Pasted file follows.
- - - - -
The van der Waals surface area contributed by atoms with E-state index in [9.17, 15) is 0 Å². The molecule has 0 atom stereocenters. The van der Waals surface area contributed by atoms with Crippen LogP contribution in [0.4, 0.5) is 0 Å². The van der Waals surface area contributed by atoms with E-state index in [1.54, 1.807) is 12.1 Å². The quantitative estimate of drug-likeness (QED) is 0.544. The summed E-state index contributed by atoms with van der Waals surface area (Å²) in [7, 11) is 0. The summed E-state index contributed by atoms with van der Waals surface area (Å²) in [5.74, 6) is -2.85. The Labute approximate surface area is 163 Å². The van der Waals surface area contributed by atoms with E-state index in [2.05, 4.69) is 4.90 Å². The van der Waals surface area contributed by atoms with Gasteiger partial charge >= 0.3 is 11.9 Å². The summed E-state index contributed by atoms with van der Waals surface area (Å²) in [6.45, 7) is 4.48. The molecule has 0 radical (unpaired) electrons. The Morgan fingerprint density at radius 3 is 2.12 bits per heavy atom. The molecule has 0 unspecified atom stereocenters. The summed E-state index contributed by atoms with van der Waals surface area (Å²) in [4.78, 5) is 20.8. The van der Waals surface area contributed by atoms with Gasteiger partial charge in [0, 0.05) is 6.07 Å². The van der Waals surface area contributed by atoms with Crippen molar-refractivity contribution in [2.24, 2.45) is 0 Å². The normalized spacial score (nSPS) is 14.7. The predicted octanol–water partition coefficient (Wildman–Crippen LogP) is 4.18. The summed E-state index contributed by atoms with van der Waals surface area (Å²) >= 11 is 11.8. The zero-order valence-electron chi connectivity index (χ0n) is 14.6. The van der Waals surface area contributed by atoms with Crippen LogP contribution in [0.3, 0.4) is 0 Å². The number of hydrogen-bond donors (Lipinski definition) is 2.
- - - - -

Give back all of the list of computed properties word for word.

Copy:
The van der Waals surface area contributed by atoms with E-state index in [9.17, 15) is 0 Å². The molecule has 0 atom stereocenters. The van der Waals surface area contributed by atoms with Crippen LogP contribution in [0.4, 0.5) is 0 Å². The van der Waals surface area contributed by atoms with E-state index in [1.54, 1.807) is 12.1 Å². The quantitative estimate of drug-likeness (QED) is 0.544. The summed E-state index contributed by atoms with van der Waals surface area (Å²) in [7, 11) is 0. The summed E-state index contributed by atoms with van der Waals surface area (Å²) in [5.74, 6) is -2.85. The Labute approximate surface area is 163 Å². The van der Waals surface area contributed by atoms with E-state index in [2.05, 4.69) is 4.90 Å². The van der Waals surface area contributed by atoms with Gasteiger partial charge >= 0.3 is 11.9 Å². The summed E-state index contributed by atoms with van der Waals surface area (Å²) in [6.45, 7) is 4.48. The molecule has 0 radical (unpaired) electrons. The Morgan fingerprint density at radius 3 is 2.12 bits per heavy atom. The molecule has 0 unspecified atom stereocenters. The summed E-state index contributed by atoms with van der Waals surface area (Å²) in [4.78, 5) is 20.8. The van der Waals surface area contributed by atoms with Gasteiger partial charge in [0, 0.05) is 6.07 Å². The van der Waals surface area contributed by atoms with Crippen molar-refractivity contribution in [2.24, 2.45) is 0 Å². The normalized spacial score (nSPS) is 14.7. The predicted octanol–water partition coefficient (Wildman–Crippen LogP) is 4.18. The summed E-state index contributed by atoms with van der Waals surface area (Å²) >= 11 is 11.8. The zero-order valence-electron chi connectivity index (χ0n) is 14.6. The van der Waals surface area contributed by atoms with Crippen LogP contribution in [0.3, 0.4) is 0 Å². The number of hydrogen-bond donors (Lipinski definition) is 2.